Print view
 

AI identifies risk of cholesterol-raising genetic disease

Stanford scientists and their collaborators have devised an algorithm to predict the risk of a disease that, untreated, can lead to heart attack or stroke.
Stanford Medicine

A new algorithm can determine whether a patient is likely to have a cholesterol-raising genetic disease that can cause early, and sometimes fatal, heart problems, reports a new study conducted by researchers at the Stanford University School of Medicine and their collaborators.

The disease, known as familial hypercholesterolemia, is often misdiagnosed as garden-variety high cholesterol.

“We think that less than 10 percent of individuals with FH in the United States actually know that they have it,” said Joshua Knowles, MD, PhD, assistant professor of cardiovascular medicine at Stanford. It’s a serious oversight, he added, because an FH patient with high cholesterol is three times more likely to develop early heart disease than someone who has high cholesterol but not FH. A person with FH faces 10 times the risk of heart disease as someone with normal cholesterol.

Knowles and Nigam Shah, MBBS, PhD, associate professor of medicine and of biomedical data science, have come up with a solution to help catch more cases of FH: a computer algorithm that flags patients who are likely to have the disease. In test runs of the algorithm, it correctly identified 88 percent of the cases it screened. Theoretically, if the algorithm were used in a clinic, any patient it flagged as having FH could undergo further genetic testing to verify the algorithm’s calculation.

Read the whole article in the Stanford Medicine News Center.

Autor: Hanae Armitage, 11th April 2019   Quelle: Stanford Medicine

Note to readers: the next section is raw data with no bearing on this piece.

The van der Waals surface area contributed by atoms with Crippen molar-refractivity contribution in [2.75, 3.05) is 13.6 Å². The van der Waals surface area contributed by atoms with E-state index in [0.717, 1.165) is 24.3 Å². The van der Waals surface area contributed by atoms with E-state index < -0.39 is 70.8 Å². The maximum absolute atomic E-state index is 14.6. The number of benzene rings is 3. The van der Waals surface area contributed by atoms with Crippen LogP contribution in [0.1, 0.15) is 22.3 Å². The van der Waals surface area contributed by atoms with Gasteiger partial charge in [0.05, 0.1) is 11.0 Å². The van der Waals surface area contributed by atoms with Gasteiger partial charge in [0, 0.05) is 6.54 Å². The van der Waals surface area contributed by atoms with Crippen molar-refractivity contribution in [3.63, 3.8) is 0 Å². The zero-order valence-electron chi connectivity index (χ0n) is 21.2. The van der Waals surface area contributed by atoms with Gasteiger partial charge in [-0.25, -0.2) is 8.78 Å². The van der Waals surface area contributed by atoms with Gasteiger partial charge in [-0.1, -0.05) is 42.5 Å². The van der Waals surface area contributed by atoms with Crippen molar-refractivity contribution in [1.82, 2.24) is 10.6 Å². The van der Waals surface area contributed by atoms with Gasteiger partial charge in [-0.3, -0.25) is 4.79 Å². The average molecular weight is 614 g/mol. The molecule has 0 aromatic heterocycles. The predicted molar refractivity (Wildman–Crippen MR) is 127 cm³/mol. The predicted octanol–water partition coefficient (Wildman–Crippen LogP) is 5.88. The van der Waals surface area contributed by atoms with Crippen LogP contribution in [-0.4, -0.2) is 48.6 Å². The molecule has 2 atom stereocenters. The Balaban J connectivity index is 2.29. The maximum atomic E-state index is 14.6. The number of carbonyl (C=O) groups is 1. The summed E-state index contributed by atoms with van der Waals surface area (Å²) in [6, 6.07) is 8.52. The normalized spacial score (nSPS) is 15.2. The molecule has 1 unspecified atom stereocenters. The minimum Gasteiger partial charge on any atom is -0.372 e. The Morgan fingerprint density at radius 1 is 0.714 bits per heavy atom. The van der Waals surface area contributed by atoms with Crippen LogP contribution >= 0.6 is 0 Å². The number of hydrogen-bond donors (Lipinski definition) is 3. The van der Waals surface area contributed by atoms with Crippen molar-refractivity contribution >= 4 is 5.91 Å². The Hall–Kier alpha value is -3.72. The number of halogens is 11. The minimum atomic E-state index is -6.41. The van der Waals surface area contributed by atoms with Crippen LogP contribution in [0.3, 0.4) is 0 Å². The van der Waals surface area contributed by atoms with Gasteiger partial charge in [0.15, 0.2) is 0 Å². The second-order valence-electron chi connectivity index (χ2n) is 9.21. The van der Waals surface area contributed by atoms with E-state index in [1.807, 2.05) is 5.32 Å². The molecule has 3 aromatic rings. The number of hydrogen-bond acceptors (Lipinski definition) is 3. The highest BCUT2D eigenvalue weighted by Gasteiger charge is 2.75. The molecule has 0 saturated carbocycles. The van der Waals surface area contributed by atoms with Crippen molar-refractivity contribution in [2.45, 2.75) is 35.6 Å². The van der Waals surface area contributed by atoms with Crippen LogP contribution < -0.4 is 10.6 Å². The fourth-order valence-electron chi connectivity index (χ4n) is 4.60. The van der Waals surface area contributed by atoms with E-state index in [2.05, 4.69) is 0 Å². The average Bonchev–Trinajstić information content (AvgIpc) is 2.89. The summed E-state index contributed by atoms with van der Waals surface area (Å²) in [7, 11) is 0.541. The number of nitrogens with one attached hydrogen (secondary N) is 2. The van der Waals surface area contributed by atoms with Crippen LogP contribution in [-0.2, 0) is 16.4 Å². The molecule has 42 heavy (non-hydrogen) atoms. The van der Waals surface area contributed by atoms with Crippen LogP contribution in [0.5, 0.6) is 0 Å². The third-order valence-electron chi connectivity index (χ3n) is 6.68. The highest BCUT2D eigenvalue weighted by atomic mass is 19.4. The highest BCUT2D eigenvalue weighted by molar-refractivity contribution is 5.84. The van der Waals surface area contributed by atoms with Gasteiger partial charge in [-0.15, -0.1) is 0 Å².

"Going International promotes access to education and training for all regardless of social, geographic and national borders."
Weitere News
Emerging respiratory viruses, including nCoV: methods for detection, prevention, response and control
Watch the GAP! A critical civil society perspective on the “Global Action Plan for Healthy Lives and Well-Being for All”
ESTHER Switzerland Call for Proposals 2020
Evidence-based toolkit offers solutions to improve environment, health, and reduce inequalities
Public health emergencies occurring in the WHO African Region
Catalysing Change for Gender Equality
TMW Center launches bilingual resources to advance brain development for children
Short sleep may harm bone health in older women
Human Trafficking – It Came Disguised as the Opportunity of a Lifetime
Studies Yield ‘Impressive’ Results in Fight Against Cystic Fibrosis
Study finds functional medicine model is associated with improvements in health-related QOL
NHS treating 5,000 diabetics a day as one in 10 patients now suffer with illness, figures reveal
Bangladesh’s Climate Change Victims Safeguard the Sundarbans’ Endangered Dolphins
European Health Leadership Award 2019
Wall Street can Free the World’s 40 Million Modern-Day Slaves
Financing Health Promoting Services
One person dies by suicide every 40 seconds: new UN health agency report
One person dies by suicide every 40 seconds: new UN health agency report
A ‘Cure’ for Ebola but Will it Stop the Outbreak if People Won’t Get Treatment?
The Role of Women’s Organisations in Crisis-Settings
Statement on World Day against Trafficking in Persons
Vaccine Fast Facts
CRA shortage is worsening while demand grows – a vicious circle which opens masses of job opportunities
Why Doctors Hate Their Computers
Junior hospital doctors
90–90–90 Treatment for All
Incident Management System
Incident Management System
An Economy for the 99%
European Virus Archive goes global
Establishing a Global Vaccine-Development Fund

Newsletter Sign Up

 

Ärzte der WeltAlumni Club Medizinische Universität WienHelix - Forschung & Beratung WienÖsterreichische Gesellschaft für Public HealthÄrztekammer für WiennewTreeHilfswerk AustriaCentro per la Formazione Permanente e l'Aggiornamento del Personale del Servizio Sanitario